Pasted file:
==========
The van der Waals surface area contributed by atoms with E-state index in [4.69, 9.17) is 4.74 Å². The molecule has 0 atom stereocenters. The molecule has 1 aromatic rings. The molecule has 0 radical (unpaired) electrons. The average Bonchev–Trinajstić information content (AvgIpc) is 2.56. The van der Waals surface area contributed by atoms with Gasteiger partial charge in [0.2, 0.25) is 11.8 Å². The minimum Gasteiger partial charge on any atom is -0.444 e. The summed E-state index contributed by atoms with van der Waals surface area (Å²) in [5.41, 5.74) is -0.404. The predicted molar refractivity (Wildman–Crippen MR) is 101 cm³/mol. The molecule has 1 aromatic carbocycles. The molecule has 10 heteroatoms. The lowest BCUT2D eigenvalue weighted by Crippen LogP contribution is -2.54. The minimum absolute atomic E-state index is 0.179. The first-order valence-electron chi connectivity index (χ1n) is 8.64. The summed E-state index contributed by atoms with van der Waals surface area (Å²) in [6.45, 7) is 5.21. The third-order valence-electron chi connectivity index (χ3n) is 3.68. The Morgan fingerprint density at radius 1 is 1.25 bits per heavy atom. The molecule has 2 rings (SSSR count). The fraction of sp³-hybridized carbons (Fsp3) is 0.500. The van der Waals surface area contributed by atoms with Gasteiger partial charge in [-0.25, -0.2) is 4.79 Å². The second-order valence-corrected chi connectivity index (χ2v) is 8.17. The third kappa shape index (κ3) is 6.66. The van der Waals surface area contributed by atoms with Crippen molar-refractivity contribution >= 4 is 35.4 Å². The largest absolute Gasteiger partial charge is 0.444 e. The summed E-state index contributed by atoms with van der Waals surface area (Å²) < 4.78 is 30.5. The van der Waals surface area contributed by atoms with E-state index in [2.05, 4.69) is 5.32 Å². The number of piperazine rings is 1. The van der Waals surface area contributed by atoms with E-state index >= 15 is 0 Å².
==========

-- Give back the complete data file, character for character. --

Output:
The van der Waals surface area contributed by atoms with E-state index in [4.69, 9.17) is 4.74 Å². The molecule has 0 atom stereocenters. The molecule has 1 aromatic rings. The molecule has 0 radical (unpaired) electrons. The average Bonchev–Trinajstić information content (AvgIpc) is 2.56. The van der Waals surface area contributed by atoms with Gasteiger partial charge in [0.2, 0.25) is 11.8 Å². The minimum Gasteiger partial charge on any atom is -0.444 e. The summed E-state index contributed by atoms with van der Waals surface area (Å²) in [5.41, 5.74) is -0.404. The predicted molar refractivity (Wildman–Crippen MR) is 101 cm³/mol. The molecule has 1 aromatic carbocycles. The molecule has 10 heteroatoms. The lowest BCUT2D eigenvalue weighted by Crippen LogP contribution is -2.54. The minimum absolute atomic E-state index is 0.179. The first-order valence-electron chi connectivity index (χ1n) is 8.64. The summed E-state index contributed by atoms with van der Waals surface area (Å²) in [6.45, 7) is 5.21. The third-order valence-electron chi connectivity index (χ3n) is 3.68. The Morgan fingerprint density at radius 1 is 1.25 bits per heavy atom. The molecule has 2 rings (SSSR count). The fraction of sp³-hybridized carbons (Fsp3) is 0.500. The van der Waals surface area contributed by atoms with Gasteiger partial charge in [-0.25, -0.2) is 4.79 Å². The second-order valence-corrected chi connectivity index (χ2v) is 8.17. The third kappa shape index (κ3) is 6.66. The van der Waals surface area contributed by atoms with Crippen molar-refractivity contribution >= 4 is 35.4 Å². The largest absolute Gasteiger partial charge is 0.444 e. The summed E-state index contributed by atoms with van der Waals surface area (Å²) < 4.78 is 30.5. The van der Waals surface area contributed by atoms with E-state index in [2.05, 4.69) is 5.32 Å². The number of piperazine rings is 1. The van der Waals surface area contributed by atoms with E-state index >= 15 is 0 Å².